So, as of now, the net gain from imposing the ATK brand on Mohun Bagan's name and propagating false narratives about the team's identity stands at a multi-city screening in USA and Canada being cancelled, the jersey sale plummeting due to the management's own actions, and a completely avoidable antagonistic relationship with one of the most loyal fanbases in Asia who have remained committed to the club across generations for over a century.
All this begs the question - why? What purpose is being served by repeatedly provoking the fans? Is this being done consciously or by mistake? If it's the latter, how many mistakes have to be made before they realise they're on the wrong path?
The answer here is perhaps the same as the one for the proponents of the European Super League - a lack of understanding of the club and its fan culture by those who are in charge of it.
Before KGSPL invested in Mohun Bagan, they were running the franchise ATK FC. Although it played from the same city as Mohun Bagan, as clubs and in its core identity it couldn't be further from what the Mariners stand for. The ATK management treated ISL as football's version of IPL, and believed the should be the only team from Kolkata playing in it. Representing this city or claiming exclusivity over it is something Mohun Bagan have never done, because they are part of the Maidaan culture which houses hundreds of clubs. Mohun Bagan are a multi-sport institution that's runs by its members through votes, very different from ATK's private ownership and top-down operation. And Mohun Bagan have always had a vast fanbase with independent voices, often taking stands against the club officials or even the AIFF or IFA; something ATK FC in its 5 year run did not develop.
So, when KGSPL, who brought over most of the ATK FC personnel to this new venture, faced a disconnect between their ways of doing things and how things work at Mohun Bagan. They treated the Mohun Bagan brand as property that they could re-shape at will, and to some extent they could; as evidenced by the fans' willingness to accept the new brand name and logo at the beginning. But they crossed a line when they tried to do the same with the team's identity.
What they did not understand was how personally connected the fans were to the club. The majority of Mohun Bagan fans were introduced to the club as a child by a loved one. They did not come to the club for entertainment or looking for trophies, they came because it was a family tradition passed down from generation to generation. They take pride in the club's history because in most cases their own personal history is tied to it. So when KGSPL tried to cook up a PR narrative that tried to distance the team from its history, they were telling every fan that the years of support they had given to Mohun Bagan, the memories they have built up over the years and the stories they had heard from their parents, grandparents, uncles and aunties about how they attended Mohun Bagan's matches all those decades ago - all of that is irrelevant, and the deep connection they feel with Mohun Bagan doesn't apply to this team. No wonder this elicited so much anger from the Mohun Bagan fanbase: trying to undermine Mohun Bagan's identity is akin to a personal attack for every fan and their family, and it's true for the other popular clubs in Kolkata as well including East Bengal and Mohammedan Sporting.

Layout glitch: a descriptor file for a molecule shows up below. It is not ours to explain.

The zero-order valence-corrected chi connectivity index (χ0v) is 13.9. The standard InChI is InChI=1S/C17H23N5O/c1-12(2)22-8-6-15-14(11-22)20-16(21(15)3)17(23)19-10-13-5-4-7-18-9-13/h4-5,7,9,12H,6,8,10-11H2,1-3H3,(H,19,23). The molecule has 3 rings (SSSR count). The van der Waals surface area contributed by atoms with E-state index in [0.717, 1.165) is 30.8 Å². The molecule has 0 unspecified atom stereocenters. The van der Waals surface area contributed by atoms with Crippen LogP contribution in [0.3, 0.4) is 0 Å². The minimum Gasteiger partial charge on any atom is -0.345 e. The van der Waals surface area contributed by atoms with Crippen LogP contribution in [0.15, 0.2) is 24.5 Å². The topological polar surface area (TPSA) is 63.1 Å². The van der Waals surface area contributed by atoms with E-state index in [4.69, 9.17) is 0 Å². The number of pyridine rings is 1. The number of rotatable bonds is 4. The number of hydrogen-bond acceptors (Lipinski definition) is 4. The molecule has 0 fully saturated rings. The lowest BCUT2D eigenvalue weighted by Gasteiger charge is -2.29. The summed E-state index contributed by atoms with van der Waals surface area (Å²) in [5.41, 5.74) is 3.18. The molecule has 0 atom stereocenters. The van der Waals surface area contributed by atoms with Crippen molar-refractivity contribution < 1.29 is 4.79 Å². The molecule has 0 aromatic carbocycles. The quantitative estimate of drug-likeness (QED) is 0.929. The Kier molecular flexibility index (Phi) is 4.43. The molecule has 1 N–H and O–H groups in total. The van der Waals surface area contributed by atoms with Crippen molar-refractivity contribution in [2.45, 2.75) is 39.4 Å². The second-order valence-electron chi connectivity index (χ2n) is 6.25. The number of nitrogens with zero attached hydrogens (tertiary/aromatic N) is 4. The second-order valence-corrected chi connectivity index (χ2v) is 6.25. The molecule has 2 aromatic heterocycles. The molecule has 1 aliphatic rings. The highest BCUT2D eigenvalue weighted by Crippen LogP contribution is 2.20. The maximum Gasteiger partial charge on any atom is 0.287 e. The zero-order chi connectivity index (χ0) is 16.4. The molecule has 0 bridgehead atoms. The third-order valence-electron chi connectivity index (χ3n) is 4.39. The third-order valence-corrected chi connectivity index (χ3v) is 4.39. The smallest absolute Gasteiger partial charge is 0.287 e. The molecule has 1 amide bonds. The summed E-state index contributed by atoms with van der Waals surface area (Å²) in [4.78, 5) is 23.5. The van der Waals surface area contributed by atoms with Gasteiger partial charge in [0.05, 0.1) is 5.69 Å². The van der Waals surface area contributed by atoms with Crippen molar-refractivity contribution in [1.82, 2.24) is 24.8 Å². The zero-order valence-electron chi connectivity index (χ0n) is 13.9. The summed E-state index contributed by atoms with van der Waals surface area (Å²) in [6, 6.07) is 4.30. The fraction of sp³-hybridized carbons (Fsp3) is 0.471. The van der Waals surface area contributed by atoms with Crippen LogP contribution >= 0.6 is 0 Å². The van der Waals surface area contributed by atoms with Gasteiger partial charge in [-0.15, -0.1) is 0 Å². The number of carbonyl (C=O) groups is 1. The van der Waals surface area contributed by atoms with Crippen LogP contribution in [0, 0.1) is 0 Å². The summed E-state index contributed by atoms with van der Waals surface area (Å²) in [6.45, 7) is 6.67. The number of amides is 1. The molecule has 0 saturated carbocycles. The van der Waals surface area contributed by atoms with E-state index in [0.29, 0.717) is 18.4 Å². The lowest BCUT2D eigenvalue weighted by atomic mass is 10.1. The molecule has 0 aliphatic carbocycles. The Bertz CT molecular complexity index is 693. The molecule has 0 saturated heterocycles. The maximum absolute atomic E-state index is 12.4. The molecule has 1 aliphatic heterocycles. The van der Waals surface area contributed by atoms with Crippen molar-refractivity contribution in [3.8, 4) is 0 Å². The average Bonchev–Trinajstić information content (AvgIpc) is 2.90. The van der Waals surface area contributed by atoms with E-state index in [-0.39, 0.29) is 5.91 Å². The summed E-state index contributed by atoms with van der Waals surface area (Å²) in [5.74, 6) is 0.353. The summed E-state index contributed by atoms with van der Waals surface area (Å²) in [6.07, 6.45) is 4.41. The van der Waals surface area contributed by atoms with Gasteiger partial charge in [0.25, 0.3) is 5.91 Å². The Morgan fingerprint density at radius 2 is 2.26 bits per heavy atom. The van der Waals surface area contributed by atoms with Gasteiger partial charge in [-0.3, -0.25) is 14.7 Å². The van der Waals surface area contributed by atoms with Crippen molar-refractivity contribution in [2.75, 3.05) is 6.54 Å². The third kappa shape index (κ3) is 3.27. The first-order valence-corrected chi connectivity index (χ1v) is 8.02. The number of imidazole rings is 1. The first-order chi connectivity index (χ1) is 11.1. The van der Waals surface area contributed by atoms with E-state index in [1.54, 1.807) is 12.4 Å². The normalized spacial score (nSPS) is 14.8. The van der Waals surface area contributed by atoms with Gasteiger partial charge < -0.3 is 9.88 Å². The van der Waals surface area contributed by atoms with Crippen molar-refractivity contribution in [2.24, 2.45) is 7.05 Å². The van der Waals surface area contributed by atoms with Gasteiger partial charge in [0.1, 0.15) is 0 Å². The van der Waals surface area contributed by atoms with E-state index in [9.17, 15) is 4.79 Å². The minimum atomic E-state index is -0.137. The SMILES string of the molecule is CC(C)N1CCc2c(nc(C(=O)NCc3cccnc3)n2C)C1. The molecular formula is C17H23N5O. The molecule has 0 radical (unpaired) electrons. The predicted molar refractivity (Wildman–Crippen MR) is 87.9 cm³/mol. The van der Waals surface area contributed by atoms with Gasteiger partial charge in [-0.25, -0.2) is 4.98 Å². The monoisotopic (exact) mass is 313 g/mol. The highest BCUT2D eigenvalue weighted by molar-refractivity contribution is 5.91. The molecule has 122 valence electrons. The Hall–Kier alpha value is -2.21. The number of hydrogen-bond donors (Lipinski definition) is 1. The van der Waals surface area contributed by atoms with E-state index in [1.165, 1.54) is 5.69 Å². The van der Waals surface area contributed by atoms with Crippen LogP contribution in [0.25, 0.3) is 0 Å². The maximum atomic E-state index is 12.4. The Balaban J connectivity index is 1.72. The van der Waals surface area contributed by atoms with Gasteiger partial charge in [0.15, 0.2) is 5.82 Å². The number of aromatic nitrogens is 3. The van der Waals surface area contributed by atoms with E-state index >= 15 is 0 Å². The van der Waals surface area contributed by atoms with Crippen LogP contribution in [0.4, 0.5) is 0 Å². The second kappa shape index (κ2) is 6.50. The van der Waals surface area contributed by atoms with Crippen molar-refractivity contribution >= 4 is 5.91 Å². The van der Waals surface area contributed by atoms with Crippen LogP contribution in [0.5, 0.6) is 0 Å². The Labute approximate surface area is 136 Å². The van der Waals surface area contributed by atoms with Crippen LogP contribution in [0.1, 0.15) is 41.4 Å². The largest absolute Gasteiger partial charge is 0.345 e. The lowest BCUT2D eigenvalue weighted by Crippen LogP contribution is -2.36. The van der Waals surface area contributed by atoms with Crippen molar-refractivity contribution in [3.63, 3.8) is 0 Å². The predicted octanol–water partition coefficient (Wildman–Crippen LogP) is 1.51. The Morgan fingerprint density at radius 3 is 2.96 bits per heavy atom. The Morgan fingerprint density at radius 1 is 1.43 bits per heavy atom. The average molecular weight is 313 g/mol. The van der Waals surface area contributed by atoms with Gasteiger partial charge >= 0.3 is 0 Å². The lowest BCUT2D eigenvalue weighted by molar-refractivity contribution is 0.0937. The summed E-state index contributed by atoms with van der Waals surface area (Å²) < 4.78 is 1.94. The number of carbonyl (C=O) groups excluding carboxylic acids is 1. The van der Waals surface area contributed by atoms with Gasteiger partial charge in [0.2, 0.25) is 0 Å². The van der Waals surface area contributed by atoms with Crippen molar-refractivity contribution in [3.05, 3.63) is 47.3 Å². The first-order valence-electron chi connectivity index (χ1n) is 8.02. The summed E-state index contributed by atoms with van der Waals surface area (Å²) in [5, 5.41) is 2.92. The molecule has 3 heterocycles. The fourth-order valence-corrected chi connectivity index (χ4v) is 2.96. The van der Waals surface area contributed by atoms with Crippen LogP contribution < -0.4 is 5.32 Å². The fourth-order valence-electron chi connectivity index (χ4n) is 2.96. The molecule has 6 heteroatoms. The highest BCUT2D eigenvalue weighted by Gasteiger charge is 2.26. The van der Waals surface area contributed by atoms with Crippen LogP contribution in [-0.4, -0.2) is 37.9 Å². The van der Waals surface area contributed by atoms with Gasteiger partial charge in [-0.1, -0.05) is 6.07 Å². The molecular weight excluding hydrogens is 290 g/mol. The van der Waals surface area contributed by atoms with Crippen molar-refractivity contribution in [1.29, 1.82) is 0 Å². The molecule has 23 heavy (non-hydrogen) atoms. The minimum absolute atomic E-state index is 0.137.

Which brings us back to the question - what's KGSPL getting out of this? Loyalty like this is rare in Asian football, is it worth squandering by imposing a brand that brings no value to the table?
Did they take advantage of the fact that the pandemic forced the 2020-21 season to be held behind closed doors to try to sneak in what MBAs like to call a "brand transition"? Did they think a fanbase that has been a part of Indian football 127 years longer than themselves could be conditioned with ads, platitudes and catchphrases to accept a whole new hotchpotch identity, forgetting their club's illustrious history?
In the intial years of ISL, clubs like Mohun Bagan and their fans were often derided as 'legacy club' and 'legacy fans.' The idea was to create an impression that the Mariners, despite being one of the most successful clubs in India at national and continental level over the last decade, are a club that's outdated and only have a past to cling to. Incidentally, the ESL clubs tried to use the same language to gaslight the fans that were protesting against the breakaway tournament. The latter found out pretty quickly that turning against their own fans wasn't a good idea; it remains to be seen how much more emphatic the Mohun Bagan fans have to be to make KGSPL realise the same.
It wouldn't take much for KGSPL to reach out to the Mohun Bagan fans and ask a few simple questions: why do they love this club? Why do they come out on the street in high numbers in the middle of a pandemic for it? Why do they buy this club's merchandise so much that for two years in a row its shirt trended at number 1 on Amazon India? Why do they, living on the other side of the planet, spend their own time and money to organize events that would boost its popularity across the world? What do they gain from it?
The answers, perspectives and stories they will hear from the fans may just turn out to be better than the PR-drafted branding narrative that they tried to propagate.